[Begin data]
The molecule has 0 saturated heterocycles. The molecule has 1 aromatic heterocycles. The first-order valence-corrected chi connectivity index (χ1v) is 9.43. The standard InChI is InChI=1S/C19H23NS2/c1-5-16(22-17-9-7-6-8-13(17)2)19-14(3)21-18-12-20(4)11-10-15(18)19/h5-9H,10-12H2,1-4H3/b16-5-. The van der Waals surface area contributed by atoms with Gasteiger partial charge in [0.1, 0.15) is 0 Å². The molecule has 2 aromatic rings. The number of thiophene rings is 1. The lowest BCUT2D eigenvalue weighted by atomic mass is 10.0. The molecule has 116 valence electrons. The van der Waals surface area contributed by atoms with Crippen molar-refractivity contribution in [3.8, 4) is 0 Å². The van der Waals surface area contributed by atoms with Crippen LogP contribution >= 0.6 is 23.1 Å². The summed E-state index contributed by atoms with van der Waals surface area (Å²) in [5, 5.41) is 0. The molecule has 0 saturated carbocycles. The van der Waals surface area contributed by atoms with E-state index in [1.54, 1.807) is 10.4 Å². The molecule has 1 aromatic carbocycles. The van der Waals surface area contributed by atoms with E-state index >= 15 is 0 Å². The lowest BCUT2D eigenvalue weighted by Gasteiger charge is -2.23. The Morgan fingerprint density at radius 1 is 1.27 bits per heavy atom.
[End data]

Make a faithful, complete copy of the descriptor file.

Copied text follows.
The molecule has 0 saturated heterocycles. The molecule has 1 aromatic heterocycles. The first-order valence-corrected chi connectivity index (χ1v) is 9.43. The standard InChI is InChI=1S/C19H23NS2/c1-5-16(22-17-9-7-6-8-13(17)2)19-14(3)21-18-12-20(4)11-10-15(18)19/h5-9H,10-12H2,1-4H3/b16-5-. The van der Waals surface area contributed by atoms with Gasteiger partial charge in [0.1, 0.15) is 0 Å². The molecule has 2 aromatic rings. The number of thiophene rings is 1. The lowest BCUT2D eigenvalue weighted by atomic mass is 10.0. The molecule has 116 valence electrons. The van der Waals surface area contributed by atoms with Crippen molar-refractivity contribution in [3.8, 4) is 0 Å². The van der Waals surface area contributed by atoms with Crippen LogP contribution >= 0.6 is 23.1 Å². The summed E-state index contributed by atoms with van der Waals surface area (Å²) in [5, 5.41) is 0. The molecule has 0 saturated carbocycles. The van der Waals surface area contributed by atoms with E-state index in [1.54, 1.807) is 10.4 Å². The molecule has 1 aromatic carbocycles. The van der Waals surface area contributed by atoms with E-state index >= 15 is 0 Å². The lowest BCUT2D eigenvalue weighted by Gasteiger charge is -2.23. The Morgan fingerprint density at radius 1 is 1.27 bits per heavy atom.